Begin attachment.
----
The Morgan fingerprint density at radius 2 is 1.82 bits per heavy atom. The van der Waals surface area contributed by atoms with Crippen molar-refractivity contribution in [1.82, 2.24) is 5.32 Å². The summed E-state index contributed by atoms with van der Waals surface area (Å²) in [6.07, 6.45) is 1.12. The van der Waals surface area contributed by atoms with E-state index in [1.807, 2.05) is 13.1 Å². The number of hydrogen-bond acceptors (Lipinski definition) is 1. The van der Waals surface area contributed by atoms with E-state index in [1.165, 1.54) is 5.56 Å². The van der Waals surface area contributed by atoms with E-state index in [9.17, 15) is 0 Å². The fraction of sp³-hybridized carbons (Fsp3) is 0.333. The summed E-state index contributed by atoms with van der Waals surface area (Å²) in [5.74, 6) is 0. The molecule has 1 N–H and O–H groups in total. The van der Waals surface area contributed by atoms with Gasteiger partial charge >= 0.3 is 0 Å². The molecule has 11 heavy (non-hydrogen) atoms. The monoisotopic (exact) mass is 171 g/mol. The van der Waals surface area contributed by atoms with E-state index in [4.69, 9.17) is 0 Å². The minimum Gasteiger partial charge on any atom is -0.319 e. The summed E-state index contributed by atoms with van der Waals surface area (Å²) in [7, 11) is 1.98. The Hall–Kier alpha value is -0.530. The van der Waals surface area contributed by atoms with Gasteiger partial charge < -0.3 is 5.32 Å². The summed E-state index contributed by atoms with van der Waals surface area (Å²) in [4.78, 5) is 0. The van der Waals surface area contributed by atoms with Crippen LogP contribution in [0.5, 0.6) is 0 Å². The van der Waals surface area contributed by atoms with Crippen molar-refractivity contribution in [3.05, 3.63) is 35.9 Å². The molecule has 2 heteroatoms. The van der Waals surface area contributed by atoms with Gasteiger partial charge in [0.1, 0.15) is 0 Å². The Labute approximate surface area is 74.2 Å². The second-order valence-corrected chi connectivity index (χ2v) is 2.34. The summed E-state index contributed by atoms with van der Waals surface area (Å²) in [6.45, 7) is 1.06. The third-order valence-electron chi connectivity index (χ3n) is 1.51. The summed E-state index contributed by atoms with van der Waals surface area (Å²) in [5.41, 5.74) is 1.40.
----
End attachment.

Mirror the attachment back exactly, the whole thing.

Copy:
The Morgan fingerprint density at radius 2 is 1.82 bits per heavy atom. The van der Waals surface area contributed by atoms with Crippen molar-refractivity contribution in [1.82, 2.24) is 5.32 Å². The summed E-state index contributed by atoms with van der Waals surface area (Å²) in [6.07, 6.45) is 1.12. The van der Waals surface area contributed by atoms with E-state index in [1.807, 2.05) is 13.1 Å². The number of hydrogen-bond acceptors (Lipinski definition) is 1. The van der Waals surface area contributed by atoms with E-state index in [1.165, 1.54) is 5.56 Å². The van der Waals surface area contributed by atoms with E-state index in [9.17, 15) is 0 Å². The fraction of sp³-hybridized carbons (Fsp3) is 0.333. The summed E-state index contributed by atoms with van der Waals surface area (Å²) in [5.74, 6) is 0. The molecule has 1 N–H and O–H groups in total. The van der Waals surface area contributed by atoms with Gasteiger partial charge >= 0.3 is 0 Å². The molecule has 11 heavy (non-hydrogen) atoms. The monoisotopic (exact) mass is 171 g/mol. The van der Waals surface area contributed by atoms with E-state index in [4.69, 9.17) is 0 Å². The minimum Gasteiger partial charge on any atom is -0.319 e. The summed E-state index contributed by atoms with van der Waals surface area (Å²) in [7, 11) is 1.98. The Hall–Kier alpha value is -0.530. The van der Waals surface area contributed by atoms with Gasteiger partial charge < -0.3 is 5.32 Å². The summed E-state index contributed by atoms with van der Waals surface area (Å²) in [4.78, 5) is 0. The van der Waals surface area contributed by atoms with Crippen LogP contribution in [0.5, 0.6) is 0 Å². The van der Waals surface area contributed by atoms with Crippen molar-refractivity contribution in [3.05, 3.63) is 35.9 Å². The molecule has 2 heteroatoms. The van der Waals surface area contributed by atoms with Gasteiger partial charge in [0.1, 0.15) is 0 Å². The Labute approximate surface area is 74.2 Å². The second-order valence-corrected chi connectivity index (χ2v) is 2.34. The summed E-state index contributed by atoms with van der Waals surface area (Å²) in [6.45, 7) is 1.06. The third-order valence-electron chi connectivity index (χ3n) is 1.51. The summed E-state index contributed by atoms with van der Waals surface area (Å²) in [5.41, 5.74) is 1.40.